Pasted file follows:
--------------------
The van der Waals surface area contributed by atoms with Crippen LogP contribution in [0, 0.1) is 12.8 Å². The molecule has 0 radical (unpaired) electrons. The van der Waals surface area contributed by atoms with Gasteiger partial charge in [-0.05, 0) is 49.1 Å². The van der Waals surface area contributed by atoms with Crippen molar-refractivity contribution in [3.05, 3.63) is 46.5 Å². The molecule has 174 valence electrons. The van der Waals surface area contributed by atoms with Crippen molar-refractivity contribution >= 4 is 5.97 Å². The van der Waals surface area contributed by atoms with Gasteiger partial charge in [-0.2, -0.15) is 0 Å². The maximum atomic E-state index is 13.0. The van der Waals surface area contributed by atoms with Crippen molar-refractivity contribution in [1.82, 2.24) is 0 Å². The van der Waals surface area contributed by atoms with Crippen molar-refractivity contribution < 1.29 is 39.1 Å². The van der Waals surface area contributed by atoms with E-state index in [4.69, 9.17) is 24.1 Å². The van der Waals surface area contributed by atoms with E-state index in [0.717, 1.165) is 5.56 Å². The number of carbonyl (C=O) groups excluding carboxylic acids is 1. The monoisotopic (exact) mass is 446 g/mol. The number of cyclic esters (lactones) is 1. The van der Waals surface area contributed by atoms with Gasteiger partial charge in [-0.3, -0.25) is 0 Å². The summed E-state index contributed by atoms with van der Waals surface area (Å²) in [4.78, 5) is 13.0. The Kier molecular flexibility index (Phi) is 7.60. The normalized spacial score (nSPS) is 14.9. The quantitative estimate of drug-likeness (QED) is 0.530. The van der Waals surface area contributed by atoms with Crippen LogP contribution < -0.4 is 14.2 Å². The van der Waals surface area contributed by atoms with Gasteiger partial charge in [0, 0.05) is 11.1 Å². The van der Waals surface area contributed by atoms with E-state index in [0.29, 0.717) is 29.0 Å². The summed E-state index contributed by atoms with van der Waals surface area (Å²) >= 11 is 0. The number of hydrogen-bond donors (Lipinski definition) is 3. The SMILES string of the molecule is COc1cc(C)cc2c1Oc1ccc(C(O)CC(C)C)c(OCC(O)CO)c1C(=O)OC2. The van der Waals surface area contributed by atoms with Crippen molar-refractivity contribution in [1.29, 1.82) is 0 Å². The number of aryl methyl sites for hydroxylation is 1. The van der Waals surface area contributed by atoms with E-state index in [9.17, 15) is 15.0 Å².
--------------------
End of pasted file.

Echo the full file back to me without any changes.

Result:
The van der Waals surface area contributed by atoms with Crippen LogP contribution in [0, 0.1) is 12.8 Å². The molecule has 0 radical (unpaired) electrons. The van der Waals surface area contributed by atoms with Gasteiger partial charge in [-0.05, 0) is 49.1 Å². The van der Waals surface area contributed by atoms with Crippen molar-refractivity contribution in [3.05, 3.63) is 46.5 Å². The molecule has 174 valence electrons. The van der Waals surface area contributed by atoms with Crippen molar-refractivity contribution >= 4 is 5.97 Å². The van der Waals surface area contributed by atoms with Gasteiger partial charge in [-0.2, -0.15) is 0 Å². The maximum atomic E-state index is 13.0. The van der Waals surface area contributed by atoms with Crippen molar-refractivity contribution in [1.82, 2.24) is 0 Å². The van der Waals surface area contributed by atoms with Crippen molar-refractivity contribution < 1.29 is 39.1 Å². The van der Waals surface area contributed by atoms with E-state index in [4.69, 9.17) is 24.1 Å². The van der Waals surface area contributed by atoms with E-state index in [0.717, 1.165) is 5.56 Å². The number of carbonyl (C=O) groups excluding carboxylic acids is 1. The monoisotopic (exact) mass is 446 g/mol. The number of cyclic esters (lactones) is 1. The van der Waals surface area contributed by atoms with Gasteiger partial charge in [-0.3, -0.25) is 0 Å². The summed E-state index contributed by atoms with van der Waals surface area (Å²) in [4.78, 5) is 13.0. The Kier molecular flexibility index (Phi) is 7.60. The normalized spacial score (nSPS) is 14.9. The quantitative estimate of drug-likeness (QED) is 0.530. The van der Waals surface area contributed by atoms with Crippen LogP contribution < -0.4 is 14.2 Å². The van der Waals surface area contributed by atoms with Gasteiger partial charge in [0, 0.05) is 11.1 Å². The van der Waals surface area contributed by atoms with E-state index in [0.29, 0.717) is 29.0 Å². The summed E-state index contributed by atoms with van der Waals surface area (Å²) >= 11 is 0. The number of hydrogen-bond donors (Lipinski definition) is 3. The SMILES string of the molecule is COc1cc(C)cc2c1Oc1ccc(C(O)CC(C)C)c(OCC(O)CO)c1C(=O)OC2. The van der Waals surface area contributed by atoms with Crippen molar-refractivity contribution in [1.29, 1.82) is 0 Å². The number of aryl methyl sites for hydroxylation is 1. The van der Waals surface area contributed by atoms with E-state index in [9.17, 15) is 15.0 Å².